‘I have plenty of reason to be optimistic about that. But the Americans do negotiate very hard.’

The Prime Minister conceded Britain and the US could have possibly taken a different course over the withdrawal of troops of Afghanistan.

‘America has been there for 20 years and it’s a respectable argument to say that enough is enough. Look, I mean, could we have done it a bit differently? Maybe we could,’ the Prime Minister told American broadcaster NBC.

Mr Johnson had pleaded with the president to push back his deadline for drawing down all US troops after the Taliban marched back to power.

But Mr Biden rejected the request, meaning potentially thousands of vulnerable Afghans who worked for the UK and their families were left behind.

Travelling on an Amtrak train to DC, Mr Johnson had been buoyed by the announcement the US will drop the blanket ban on travellers arriving from the UK due to the coronavirus crisis.

However, No 10 appeared blindsided by Monday’s announcement, raising questions over the state of communications between the White House and Downing Street.

Just one day before the end of the ban was announced, Mr Johnson was downplaying to reporters any expectations that he could ‘crack’ the issue this week.

Aboard the RAF Voyager on the flight to New York, Mr Johnson also seemed negative about the prospect of getting a trade deal in place any time soon.

‘On the FTA, the reality is that Joe has a lot of fish to fry,’ Mr Johnson told reporters.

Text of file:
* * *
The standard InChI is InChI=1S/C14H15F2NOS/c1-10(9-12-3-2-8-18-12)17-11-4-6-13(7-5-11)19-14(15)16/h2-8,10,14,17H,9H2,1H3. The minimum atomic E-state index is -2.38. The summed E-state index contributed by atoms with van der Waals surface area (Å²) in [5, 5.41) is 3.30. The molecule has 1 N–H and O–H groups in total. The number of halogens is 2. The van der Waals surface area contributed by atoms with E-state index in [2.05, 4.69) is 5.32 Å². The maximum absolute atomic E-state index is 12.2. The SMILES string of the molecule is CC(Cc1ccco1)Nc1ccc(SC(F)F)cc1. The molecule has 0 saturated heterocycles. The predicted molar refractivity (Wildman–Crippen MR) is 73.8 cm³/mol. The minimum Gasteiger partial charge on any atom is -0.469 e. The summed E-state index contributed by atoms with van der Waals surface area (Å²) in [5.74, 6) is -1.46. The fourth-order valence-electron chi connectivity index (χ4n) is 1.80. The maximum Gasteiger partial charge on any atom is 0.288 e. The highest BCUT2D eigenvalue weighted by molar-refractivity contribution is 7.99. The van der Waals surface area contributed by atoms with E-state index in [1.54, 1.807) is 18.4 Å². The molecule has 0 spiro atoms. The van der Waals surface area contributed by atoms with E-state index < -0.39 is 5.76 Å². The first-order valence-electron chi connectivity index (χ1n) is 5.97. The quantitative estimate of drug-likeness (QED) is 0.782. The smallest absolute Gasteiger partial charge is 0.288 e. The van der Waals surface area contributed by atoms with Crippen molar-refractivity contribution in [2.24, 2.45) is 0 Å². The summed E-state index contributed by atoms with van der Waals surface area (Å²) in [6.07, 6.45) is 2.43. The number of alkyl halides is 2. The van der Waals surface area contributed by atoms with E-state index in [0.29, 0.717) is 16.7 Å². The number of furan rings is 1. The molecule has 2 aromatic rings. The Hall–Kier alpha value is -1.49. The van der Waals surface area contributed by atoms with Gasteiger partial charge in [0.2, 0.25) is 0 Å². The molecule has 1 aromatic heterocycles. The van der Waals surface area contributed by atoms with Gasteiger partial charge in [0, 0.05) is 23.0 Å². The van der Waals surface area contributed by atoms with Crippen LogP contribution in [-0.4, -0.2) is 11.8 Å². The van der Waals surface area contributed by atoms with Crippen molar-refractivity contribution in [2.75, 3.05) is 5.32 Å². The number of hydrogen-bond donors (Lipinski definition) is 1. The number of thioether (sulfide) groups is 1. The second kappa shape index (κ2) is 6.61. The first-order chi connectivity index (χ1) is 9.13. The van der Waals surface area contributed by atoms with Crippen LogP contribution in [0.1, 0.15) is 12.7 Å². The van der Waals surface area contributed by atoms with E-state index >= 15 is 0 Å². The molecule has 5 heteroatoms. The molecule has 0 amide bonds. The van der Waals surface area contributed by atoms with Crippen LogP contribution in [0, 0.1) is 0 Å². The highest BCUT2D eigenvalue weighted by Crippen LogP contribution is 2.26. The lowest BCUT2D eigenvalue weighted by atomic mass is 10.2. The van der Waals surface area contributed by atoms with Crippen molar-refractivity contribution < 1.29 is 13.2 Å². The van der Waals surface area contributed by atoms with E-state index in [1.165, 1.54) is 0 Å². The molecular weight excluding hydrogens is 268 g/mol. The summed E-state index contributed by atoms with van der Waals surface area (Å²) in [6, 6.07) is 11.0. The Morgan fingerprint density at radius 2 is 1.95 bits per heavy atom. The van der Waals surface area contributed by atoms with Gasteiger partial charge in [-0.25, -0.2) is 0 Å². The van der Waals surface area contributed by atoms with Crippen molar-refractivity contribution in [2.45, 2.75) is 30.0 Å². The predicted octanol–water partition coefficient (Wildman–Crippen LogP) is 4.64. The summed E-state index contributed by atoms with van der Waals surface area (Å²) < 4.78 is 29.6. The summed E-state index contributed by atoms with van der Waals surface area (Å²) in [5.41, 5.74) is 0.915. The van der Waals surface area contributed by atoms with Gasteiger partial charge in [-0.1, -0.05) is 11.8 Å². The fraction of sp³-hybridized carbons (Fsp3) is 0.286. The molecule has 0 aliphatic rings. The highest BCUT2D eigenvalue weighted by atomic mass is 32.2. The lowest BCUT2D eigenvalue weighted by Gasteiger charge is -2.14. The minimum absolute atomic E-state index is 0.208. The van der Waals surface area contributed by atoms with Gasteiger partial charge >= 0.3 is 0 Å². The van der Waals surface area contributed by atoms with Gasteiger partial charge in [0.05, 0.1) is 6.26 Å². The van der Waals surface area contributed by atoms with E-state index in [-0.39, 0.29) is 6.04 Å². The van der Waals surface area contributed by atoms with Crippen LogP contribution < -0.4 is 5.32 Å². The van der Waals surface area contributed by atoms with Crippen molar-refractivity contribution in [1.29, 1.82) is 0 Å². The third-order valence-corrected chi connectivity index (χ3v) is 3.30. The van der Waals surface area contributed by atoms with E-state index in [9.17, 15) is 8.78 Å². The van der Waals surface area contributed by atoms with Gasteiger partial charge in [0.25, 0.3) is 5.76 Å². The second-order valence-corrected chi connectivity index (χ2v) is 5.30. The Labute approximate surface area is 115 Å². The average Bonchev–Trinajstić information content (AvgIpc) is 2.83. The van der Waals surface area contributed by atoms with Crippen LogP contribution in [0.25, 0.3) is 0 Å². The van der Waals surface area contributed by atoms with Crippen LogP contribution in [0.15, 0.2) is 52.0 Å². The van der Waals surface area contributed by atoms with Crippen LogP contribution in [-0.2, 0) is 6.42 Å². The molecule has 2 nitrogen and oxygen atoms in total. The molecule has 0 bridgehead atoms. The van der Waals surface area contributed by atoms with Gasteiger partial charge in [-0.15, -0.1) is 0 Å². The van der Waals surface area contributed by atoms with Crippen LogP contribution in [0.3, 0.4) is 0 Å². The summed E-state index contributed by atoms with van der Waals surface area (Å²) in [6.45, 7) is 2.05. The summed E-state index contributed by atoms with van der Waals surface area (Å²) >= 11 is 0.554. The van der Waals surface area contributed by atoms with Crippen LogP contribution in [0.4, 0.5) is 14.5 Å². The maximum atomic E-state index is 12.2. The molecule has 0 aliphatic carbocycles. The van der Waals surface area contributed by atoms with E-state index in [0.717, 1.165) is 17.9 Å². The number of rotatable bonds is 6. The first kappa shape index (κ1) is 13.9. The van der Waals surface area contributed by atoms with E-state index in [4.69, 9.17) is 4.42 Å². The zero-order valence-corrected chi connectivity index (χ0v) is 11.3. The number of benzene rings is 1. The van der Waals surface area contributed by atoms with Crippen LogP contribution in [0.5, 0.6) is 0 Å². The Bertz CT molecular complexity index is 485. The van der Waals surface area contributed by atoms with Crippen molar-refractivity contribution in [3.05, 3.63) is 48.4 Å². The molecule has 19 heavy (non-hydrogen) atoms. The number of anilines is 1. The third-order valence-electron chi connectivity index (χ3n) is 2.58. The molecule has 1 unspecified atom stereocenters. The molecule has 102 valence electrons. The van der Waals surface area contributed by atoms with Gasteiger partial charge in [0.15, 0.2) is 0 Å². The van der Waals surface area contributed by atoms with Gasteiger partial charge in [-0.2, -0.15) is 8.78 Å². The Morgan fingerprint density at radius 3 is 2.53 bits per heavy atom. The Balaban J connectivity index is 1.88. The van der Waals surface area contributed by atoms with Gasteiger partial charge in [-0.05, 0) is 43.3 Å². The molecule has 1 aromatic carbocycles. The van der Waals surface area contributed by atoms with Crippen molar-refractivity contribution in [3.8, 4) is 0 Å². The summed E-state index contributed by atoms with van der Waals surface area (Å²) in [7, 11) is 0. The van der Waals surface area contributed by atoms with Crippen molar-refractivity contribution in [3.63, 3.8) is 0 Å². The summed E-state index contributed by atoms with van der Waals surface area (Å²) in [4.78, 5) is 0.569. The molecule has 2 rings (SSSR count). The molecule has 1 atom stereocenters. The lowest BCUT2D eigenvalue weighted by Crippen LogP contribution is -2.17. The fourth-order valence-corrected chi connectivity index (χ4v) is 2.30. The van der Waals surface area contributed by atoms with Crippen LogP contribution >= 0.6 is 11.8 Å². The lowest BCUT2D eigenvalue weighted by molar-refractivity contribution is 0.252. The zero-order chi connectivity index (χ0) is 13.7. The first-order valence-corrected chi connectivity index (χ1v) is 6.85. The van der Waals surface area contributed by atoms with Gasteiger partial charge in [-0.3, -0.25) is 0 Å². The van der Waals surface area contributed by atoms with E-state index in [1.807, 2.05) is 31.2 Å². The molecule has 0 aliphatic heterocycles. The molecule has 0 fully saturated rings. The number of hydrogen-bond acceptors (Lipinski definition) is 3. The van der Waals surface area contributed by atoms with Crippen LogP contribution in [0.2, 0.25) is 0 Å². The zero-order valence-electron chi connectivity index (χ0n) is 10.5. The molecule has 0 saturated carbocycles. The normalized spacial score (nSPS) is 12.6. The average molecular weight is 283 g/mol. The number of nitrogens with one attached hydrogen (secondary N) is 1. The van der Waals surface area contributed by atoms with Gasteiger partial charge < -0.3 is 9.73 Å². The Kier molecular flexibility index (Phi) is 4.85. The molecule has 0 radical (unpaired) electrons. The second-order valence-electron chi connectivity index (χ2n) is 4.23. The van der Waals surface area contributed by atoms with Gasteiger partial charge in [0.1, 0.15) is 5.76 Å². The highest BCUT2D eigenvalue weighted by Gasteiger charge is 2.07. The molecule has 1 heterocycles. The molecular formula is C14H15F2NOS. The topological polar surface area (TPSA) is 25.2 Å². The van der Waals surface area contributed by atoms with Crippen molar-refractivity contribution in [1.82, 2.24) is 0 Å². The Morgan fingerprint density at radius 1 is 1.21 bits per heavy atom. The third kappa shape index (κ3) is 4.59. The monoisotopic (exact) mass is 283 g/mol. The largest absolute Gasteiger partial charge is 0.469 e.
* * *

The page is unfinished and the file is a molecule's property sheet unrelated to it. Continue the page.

Prime Minister Boris Johnson holds a bilateral meeting with the President of the United States of America in the Oval Office in the White House

Meanwhile, New Foreign Secretary Liz Truss raised the stalled negotiations with US Secretary of State Antony Blinken when they met in New York during the UN General Assembly on Monday.

It is understood Ms Truss questioned whether that position is tenable in the long term and has considered other routes to improving trading ties with the States.

She was to meet with the US president alongside Prime Minister Boris Johnson at the White House on Tuesday.

But, after a return to New York for further talks relating to the UN General Assembly, she will head to Mexico City to open a new British embassy.

She was understood to be considering the possibility of the UK joining the United States-Mexico-Canada Agreement.

A diplomatic source said: ‘There are a variety of different ways to do this. The question is whether the US administration is ready.

‘The ball is in the US’s court. It takes two to tango.’

The frustration over trade negotiations follows a major diplomatic row which broke out earlier this week.

The new military pact between the UK, US and Australia scuppered a multibillion-dollar contract for France to provide submarines to Australia.

France took the extraordinary step of recalling its ambassadors to Washington and Canberra, but declined to do the same from London, accusing the UK of being America’s lapdog.

Source: Read Full Article